Further advantages, features, and objects of the invention will be apparent from the following detailed description of the invention in conjunction with the associated drawings.
The foregoing discussion merely relates to exemplary preferred versions of the invention, and these versions can be modified and enhanced in a variety of ways. Following is a review of certain exemplary modifications.
Initially, as discussed above, the average intensity of the noise spectrum may be used to define a cutoff intensity, and intensities in the noise spectrum which exceed the cutoff intensity (either above or below the zero intensity axis) to some desired degree can then be identified as distorted data points. Naturally, the value of any cutoff intensity based on the average intensity of the noise spectrum will vary depending on how the average noise spectrum intensity is calculated. As previously noted, the average intensity of the noise spectrum could be (but preferably is not) the simple arithmetic mean of all intensities across the noise spectrum (since positive and negative intensities will cancel). Thus, it is preferable to use some averaging method which does not involve such cancellation, as by calculating a root mean square (RMS) average (i.e., square root of the sum of squares) of the intensities. Alternatively, another averaging method could be used instead, such as averaging the absolute values of the intensities or using weighted averaging.
Additionally, when calculating the smoothed difference spectrum, different smoothing methods may be used other than N-point mean smoothing, e.g., standard methods such as N-point mean smoothing, loess smoothing, Savitzky-Golay filtering, etc. The choice of the smoothing algorithm can also affect the ultimate correction. To illustrate, note in the smoothed difference spectrum of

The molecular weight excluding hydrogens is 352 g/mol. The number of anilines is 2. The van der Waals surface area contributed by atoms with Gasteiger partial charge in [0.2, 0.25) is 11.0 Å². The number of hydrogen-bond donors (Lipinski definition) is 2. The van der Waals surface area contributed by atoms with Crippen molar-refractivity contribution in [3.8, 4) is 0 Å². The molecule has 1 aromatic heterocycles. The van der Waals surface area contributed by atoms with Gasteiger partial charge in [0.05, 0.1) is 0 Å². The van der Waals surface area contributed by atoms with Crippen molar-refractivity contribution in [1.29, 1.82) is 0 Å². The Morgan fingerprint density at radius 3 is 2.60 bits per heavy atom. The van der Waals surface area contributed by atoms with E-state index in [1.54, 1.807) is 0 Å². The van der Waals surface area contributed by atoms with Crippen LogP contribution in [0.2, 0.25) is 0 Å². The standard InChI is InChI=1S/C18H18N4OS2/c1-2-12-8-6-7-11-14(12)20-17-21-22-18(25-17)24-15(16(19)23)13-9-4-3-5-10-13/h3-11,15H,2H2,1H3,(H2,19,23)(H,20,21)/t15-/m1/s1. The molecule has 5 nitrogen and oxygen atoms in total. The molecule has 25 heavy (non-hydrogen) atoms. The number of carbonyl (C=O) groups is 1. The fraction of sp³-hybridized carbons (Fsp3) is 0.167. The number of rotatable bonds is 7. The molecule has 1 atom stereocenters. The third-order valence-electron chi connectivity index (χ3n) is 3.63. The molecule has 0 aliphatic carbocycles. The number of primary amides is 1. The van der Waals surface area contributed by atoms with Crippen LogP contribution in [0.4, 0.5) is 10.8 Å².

In similar fashion, when identifying distorted data points, it is possible that any artifacts resulting in particularly high intensities may inflate the average intensity of the noise spectrum, and thus any cutoff intensity based on the average intensity of the noise spectrum. This can increase the set cutoff intensity to such an extent that some lower-intensity artifacts may not be identified as distorted data points, and therefore may not be eliminated. Thus, once any spectra are corrected, it is useful to repeat the aforementioned data cleansing process—isolating a noise spectrum from the (corrected) spectra, calculating the new average intensity of the noise spectrum, and again identifying any distorted data points within the (corrected) spectra—with the identification of the distorted data points being based on the new average intensity from the already-corrected spectra. This iterative process of repeatedly correcting the spectra might be stopped after some set number of iterations, or when some other criterion is met, e.g., once the average intensity of the noise spectrum only exhibits minor change between successive iterations.